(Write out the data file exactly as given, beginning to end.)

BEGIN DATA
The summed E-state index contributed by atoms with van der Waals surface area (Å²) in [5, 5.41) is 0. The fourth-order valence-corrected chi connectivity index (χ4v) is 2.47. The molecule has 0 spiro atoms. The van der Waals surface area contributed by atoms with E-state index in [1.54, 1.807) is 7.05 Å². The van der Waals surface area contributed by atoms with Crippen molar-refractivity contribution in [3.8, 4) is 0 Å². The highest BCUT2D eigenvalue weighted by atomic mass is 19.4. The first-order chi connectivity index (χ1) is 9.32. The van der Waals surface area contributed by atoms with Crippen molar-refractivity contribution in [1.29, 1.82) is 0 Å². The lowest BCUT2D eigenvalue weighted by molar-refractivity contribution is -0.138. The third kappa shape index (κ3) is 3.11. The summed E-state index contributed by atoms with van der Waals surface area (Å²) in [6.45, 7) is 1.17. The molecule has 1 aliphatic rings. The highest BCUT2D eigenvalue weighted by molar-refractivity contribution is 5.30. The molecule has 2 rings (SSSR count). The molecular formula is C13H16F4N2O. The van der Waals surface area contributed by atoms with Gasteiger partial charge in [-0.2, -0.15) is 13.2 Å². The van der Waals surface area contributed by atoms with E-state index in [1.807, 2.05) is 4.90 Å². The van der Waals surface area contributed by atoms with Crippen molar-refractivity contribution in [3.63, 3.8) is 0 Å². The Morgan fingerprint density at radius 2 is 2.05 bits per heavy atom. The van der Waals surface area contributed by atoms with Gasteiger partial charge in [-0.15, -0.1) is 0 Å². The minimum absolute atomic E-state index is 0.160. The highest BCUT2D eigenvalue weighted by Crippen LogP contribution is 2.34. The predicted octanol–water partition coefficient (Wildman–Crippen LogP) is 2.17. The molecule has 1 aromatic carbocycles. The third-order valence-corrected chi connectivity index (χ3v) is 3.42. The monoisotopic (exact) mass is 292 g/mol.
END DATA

The summed E-state index contributed by atoms with van der Waals surface area (Å²) in [5, 5.41) is 0. The fourth-order valence-corrected chi connectivity index (χ4v) is 2.47. The molecule has 0 spiro atoms. The van der Waals surface area contributed by atoms with E-state index in [1.54, 1.807) is 7.05 Å². The van der Waals surface area contributed by atoms with Crippen molar-refractivity contribution in [3.8, 4) is 0 Å². The highest BCUT2D eigenvalue weighted by atomic mass is 19.4. The first-order chi connectivity index (χ1) is 9.32. The van der Waals surface area contributed by atoms with Crippen molar-refractivity contribution in [1.29, 1.82) is 0 Å². The lowest BCUT2D eigenvalue weighted by molar-refractivity contribution is -0.138. The third kappa shape index (κ3) is 3.11. The summed E-state index contributed by atoms with van der Waals surface area (Å²) in [6.45, 7) is 1.17. The molecule has 1 aliphatic rings. The highest BCUT2D eigenvalue weighted by molar-refractivity contribution is 5.30. The molecule has 2 rings (SSSR count). The molecular formula is C13H16F4N2O. The van der Waals surface area contributed by atoms with Gasteiger partial charge in [-0.2, -0.15) is 13.2 Å². The van der Waals surface area contributed by atoms with E-state index in [1.807, 2.05) is 4.90 Å². The van der Waals surface area contributed by atoms with Crippen molar-refractivity contribution in [3.63, 3.8) is 0 Å². The Morgan fingerprint density at radius 2 is 2.05 bits per heavy atom. The van der Waals surface area contributed by atoms with Gasteiger partial charge in [-0.15, -0.1) is 0 Å². The minimum absolute atomic E-state index is 0.160. The highest BCUT2D eigenvalue weighted by Crippen LogP contribution is 2.34. The predicted octanol–water partition coefficient (Wildman–Crippen LogP) is 2.17. The molecule has 1 aromatic carbocycles. The third-order valence-corrected chi connectivity index (χ3v) is 3.42. The monoisotopic (exact) mass is 292 g/mol.